by Aaron Smith
Smart video surveillance is the kind of technology that lets you see through your cameras from your smartphone over the internet, or connect your cameras with other devices in your home. They’re great for improving the physical security of your home or business, but they can be a security liability in another sense — cybersecurity.
So just how vulnerable are surveillance cameras to cybersecurity threats? Here’s what you should know about the potential cybersecurity risks of video surveillance and the solutions that can help mitigate them.
Camera Hacking That Results in Unauthorized Access
If your business relies on a POE camera system for security, then it’s possible for your cameras to be hacked remotely. POE cameras are often a target because they use the same network as your computer. A hacker may try to gain access to your camera system and view live footage or recorded videos.
Hackers who gain access to your security camera can use it to spy on you, your family, or your business. Once they have access, they can also remotely disable your security cameras, or launch attacks on other devices connected to the same network.
While most businesses understand the importance of cybersecurity, many don’t realize that their security cameras can be a weak spot in their defenses. If you’re choosing a surveillance system for your business, it’s important to take steps to protect your network from being hacked.
Here are some best practices:
- Use a firewall to protect your network
- Change the default password for your camera system
- Keep your security camera software up to date
- Monitor your network for suspicious activity
Insider Threats and Security Camera Tampering
Cyber threats aren’t always from outside your organization. In fact, many times, they come from within. Disgruntled employees, for example, may gain access to your video surveillance system and cover up instances of theft or malicious activity. And if they have your password, they can tamper with the footage to make it appear as though nothing is wrong – even while they’re stealing data or sabotaging your system.
In order to protect your business from insider threats, it’s important to have a comprehensive security strategy that ensures your video surveillance system is well protected against tampering and unauthorized access.
Here’s what you need to do:
- Restrict access to your video surveillance system to authorized personnel only
- Implement role-based and modern access controls like biometric authentications and facial recognition to ensure that only those with the appropriate permissions can access the system
- Monitor activity on your network for any suspicious behavior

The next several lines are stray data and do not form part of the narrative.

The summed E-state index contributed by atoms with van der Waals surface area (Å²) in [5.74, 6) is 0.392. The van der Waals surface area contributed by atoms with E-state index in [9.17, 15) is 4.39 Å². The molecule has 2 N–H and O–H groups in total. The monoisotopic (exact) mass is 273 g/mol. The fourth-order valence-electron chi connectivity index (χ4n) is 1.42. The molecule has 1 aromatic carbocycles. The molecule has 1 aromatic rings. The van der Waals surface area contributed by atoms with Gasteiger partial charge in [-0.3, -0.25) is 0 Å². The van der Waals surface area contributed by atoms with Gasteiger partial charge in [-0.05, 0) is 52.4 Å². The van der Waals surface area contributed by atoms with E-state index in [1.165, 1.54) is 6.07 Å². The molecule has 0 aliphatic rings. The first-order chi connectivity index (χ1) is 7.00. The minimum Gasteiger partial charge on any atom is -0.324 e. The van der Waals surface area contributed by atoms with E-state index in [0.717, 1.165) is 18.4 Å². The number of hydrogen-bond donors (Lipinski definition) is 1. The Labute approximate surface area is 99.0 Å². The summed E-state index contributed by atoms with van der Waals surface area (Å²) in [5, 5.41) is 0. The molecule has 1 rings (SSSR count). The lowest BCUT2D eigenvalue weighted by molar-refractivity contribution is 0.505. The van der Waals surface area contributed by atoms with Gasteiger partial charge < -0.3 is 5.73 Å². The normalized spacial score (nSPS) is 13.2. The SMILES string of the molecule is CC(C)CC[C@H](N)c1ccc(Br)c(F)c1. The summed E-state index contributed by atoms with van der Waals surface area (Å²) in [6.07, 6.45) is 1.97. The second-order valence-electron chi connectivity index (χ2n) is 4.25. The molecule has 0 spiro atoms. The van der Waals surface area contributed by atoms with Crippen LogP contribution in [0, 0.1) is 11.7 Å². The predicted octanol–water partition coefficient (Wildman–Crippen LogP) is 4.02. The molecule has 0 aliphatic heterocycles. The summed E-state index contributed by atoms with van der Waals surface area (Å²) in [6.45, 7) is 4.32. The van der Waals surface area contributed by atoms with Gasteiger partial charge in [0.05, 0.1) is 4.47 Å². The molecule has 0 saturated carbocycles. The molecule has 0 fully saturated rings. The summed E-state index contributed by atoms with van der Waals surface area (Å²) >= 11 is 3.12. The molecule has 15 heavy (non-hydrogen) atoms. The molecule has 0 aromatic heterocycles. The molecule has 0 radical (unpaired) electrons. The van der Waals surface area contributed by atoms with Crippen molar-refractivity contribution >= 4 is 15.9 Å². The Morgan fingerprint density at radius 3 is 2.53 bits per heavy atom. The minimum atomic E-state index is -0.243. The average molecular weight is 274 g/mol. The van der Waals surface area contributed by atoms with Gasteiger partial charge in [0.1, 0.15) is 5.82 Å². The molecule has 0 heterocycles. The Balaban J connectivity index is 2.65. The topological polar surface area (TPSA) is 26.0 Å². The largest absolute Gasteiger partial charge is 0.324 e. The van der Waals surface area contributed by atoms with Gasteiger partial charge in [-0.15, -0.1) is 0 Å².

- Use tamper-proof cameras and encrypt all video footage to prevent tampering and unauthorized viewing
- Change the password frequently, especially after any changes in staff
Misuse of Surveillance Data by Employees or Subcontractors
When people in charge of your video surveillance data misuse it, the results can be disastrous. In 2016, a CCTV operator in China was caught selling access to live footage of women in retail changing and hotel rooms to voyeurs. The case made global headlines and raised serious data security and privacy questions. In another instance, a U.S. school district was forced to pay $300,000 in damages after it was caught secretly spying on students through their laptop webcams.
These examples make it clear that when video surveillance data falls into the wrong hands, it can be used to violate people’s privacy and security. That’s why it’s important to have strict controls in place to prevent misuse by employees or subcontractors.
Here are the steps you should take:
- Limit access to video surveillance data to a small number of employees or subcontractors.
- Make sure all employees or subcontractors who have access to the data understand and agree to your company’s privacy and security policies.
- Regularly monitor employee or contractor activity to make sure they are following your policies.
Connecting to the Internet without Proper Security Measures in Place
Whether you’re monitoring video surveillance on your devices, storing and analyzing footage in a central location, or sharing information with law enforcement, you’re creating cybersecurity vulnerabilities if you’re not properly secured. When connecting your system to the internet, be sure to use a virtual private network (VPN) to encrypt your data and protect your network from outside threats.
In addition, take steps to secure any software you use for video surveillance. Be sure to update your software regularly and use strong passwords to prevent unauthorized access. The weakest link in any cybersecurity system is usually the people who have access to it, so be sure to educate your employees about proper security measures and procedures.